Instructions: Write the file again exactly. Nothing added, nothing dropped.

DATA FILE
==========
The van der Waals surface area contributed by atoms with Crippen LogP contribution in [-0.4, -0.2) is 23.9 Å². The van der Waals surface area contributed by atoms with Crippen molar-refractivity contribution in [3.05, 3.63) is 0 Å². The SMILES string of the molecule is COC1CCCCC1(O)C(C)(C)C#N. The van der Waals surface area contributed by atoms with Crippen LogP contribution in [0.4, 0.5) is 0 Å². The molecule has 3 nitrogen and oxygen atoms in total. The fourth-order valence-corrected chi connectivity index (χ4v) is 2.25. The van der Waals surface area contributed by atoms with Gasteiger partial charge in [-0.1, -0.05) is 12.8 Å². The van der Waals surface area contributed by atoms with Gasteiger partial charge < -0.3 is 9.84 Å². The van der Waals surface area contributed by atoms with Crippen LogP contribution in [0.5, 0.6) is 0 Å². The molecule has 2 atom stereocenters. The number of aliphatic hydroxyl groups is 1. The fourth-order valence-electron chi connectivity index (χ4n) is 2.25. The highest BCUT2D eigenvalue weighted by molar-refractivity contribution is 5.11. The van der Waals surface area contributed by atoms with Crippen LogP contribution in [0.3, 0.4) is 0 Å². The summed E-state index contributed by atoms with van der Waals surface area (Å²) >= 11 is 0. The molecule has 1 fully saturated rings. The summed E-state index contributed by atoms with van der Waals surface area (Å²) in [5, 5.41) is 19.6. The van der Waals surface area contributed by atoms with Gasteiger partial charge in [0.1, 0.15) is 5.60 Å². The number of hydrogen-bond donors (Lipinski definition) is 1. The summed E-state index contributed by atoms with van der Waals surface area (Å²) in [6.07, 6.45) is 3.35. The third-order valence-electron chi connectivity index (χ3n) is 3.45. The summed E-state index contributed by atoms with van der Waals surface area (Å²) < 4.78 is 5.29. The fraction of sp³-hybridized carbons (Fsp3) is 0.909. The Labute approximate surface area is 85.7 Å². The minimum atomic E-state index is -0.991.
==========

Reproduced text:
The van der Waals surface area contributed by atoms with Crippen LogP contribution in [-0.4, -0.2) is 23.9 Å². The van der Waals surface area contributed by atoms with Crippen molar-refractivity contribution in [3.05, 3.63) is 0 Å². The SMILES string of the molecule is COC1CCCCC1(O)C(C)(C)C#N. The van der Waals surface area contributed by atoms with Crippen LogP contribution in [0.4, 0.5) is 0 Å². The molecule has 3 nitrogen and oxygen atoms in total. The fourth-order valence-corrected chi connectivity index (χ4v) is 2.25. The van der Waals surface area contributed by atoms with Gasteiger partial charge in [-0.1, -0.05) is 12.8 Å². The van der Waals surface area contributed by atoms with Gasteiger partial charge < -0.3 is 9.84 Å². The van der Waals surface area contributed by atoms with Crippen LogP contribution in [0.5, 0.6) is 0 Å². The molecule has 2 atom stereocenters. The number of aliphatic hydroxyl groups is 1. The fourth-order valence-electron chi connectivity index (χ4n) is 2.25. The highest BCUT2D eigenvalue weighted by molar-refractivity contribution is 5.11. The van der Waals surface area contributed by atoms with Crippen LogP contribution in [0.3, 0.4) is 0 Å². The summed E-state index contributed by atoms with van der Waals surface area (Å²) >= 11 is 0. The molecule has 1 fully saturated rings. The summed E-state index contributed by atoms with van der Waals surface area (Å²) in [5, 5.41) is 19.6. The van der Waals surface area contributed by atoms with Gasteiger partial charge in [0.1, 0.15) is 5.60 Å². The number of hydrogen-bond donors (Lipinski definition) is 1. The summed E-state index contributed by atoms with van der Waals surface area (Å²) in [6.07, 6.45) is 3.35. The third-order valence-electron chi connectivity index (χ3n) is 3.45. The summed E-state index contributed by atoms with van der Waals surface area (Å²) < 4.78 is 5.29. The fraction of sp³-hybridized carbons (Fsp3) is 0.909. The Labute approximate surface area is 85.7 Å². The minimum atomic E-state index is -0.991.